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owls in the mix

Returning from vacation in Montana to our more humble, flatland environs, my wife and I were greeted in the semidarkness by the sweeping, silent sight of a large owl departing a branch of one of the evergreens that separate our front yard from Holliday Park, just across the street.

On the list of my tiltings at windmills appears the placement of two owl boxes a pair of years ago. A smaller one awaits Screech Owls in our backyard. A much larger one, placed at risk of life and limb in the mentioned front-yard tree, invites tenants of the Barred Owl variety. Except for quizzical squirrels, these two aviary condos have stood empty, significantly driving down the occupancy stats of my coterie of birdhouses. Only the wrens have kept my numbers from plunging below respectable range. (more…)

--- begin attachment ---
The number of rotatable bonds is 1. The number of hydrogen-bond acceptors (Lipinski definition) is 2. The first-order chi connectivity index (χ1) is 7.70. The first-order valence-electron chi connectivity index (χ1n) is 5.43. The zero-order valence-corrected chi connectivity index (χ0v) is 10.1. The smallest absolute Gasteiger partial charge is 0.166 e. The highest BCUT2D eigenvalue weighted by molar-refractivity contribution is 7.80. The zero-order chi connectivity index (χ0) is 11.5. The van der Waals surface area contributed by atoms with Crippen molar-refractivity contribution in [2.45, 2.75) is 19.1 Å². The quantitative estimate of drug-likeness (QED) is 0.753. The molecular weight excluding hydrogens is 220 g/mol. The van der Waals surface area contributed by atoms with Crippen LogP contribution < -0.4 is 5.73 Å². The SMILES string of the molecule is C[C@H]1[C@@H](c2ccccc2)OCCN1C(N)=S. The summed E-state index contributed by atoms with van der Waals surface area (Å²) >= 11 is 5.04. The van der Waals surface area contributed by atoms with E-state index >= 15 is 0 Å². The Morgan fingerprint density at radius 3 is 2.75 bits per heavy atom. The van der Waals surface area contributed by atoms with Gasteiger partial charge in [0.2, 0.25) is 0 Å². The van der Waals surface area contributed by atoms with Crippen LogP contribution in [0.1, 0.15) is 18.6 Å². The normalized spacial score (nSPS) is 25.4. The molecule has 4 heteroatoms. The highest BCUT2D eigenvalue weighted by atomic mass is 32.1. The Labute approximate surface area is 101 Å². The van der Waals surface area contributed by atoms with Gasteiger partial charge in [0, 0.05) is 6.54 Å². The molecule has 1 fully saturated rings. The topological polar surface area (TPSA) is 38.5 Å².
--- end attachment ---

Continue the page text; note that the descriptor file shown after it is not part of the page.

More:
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The fifth chapter of the apostle Paul’s letter to the Romans shows the man bending his mind to sketching grace’s geometry. Over against the human tendency to imagine that heaven’s blessings fall—mechanically and by the dictates of our power of decision—in proportion to earthly behavior, Paul traces out a different story.

For him, heaven’s actions are not divine response to human provocation, whether for good or ill. Indeed, God is hardly the responder at all. Rather, he lavishes disproportionate love upon what appears to us to be a template our deeds have prepared but which in fact bears little relationship to what, as it were, comes down. (more…)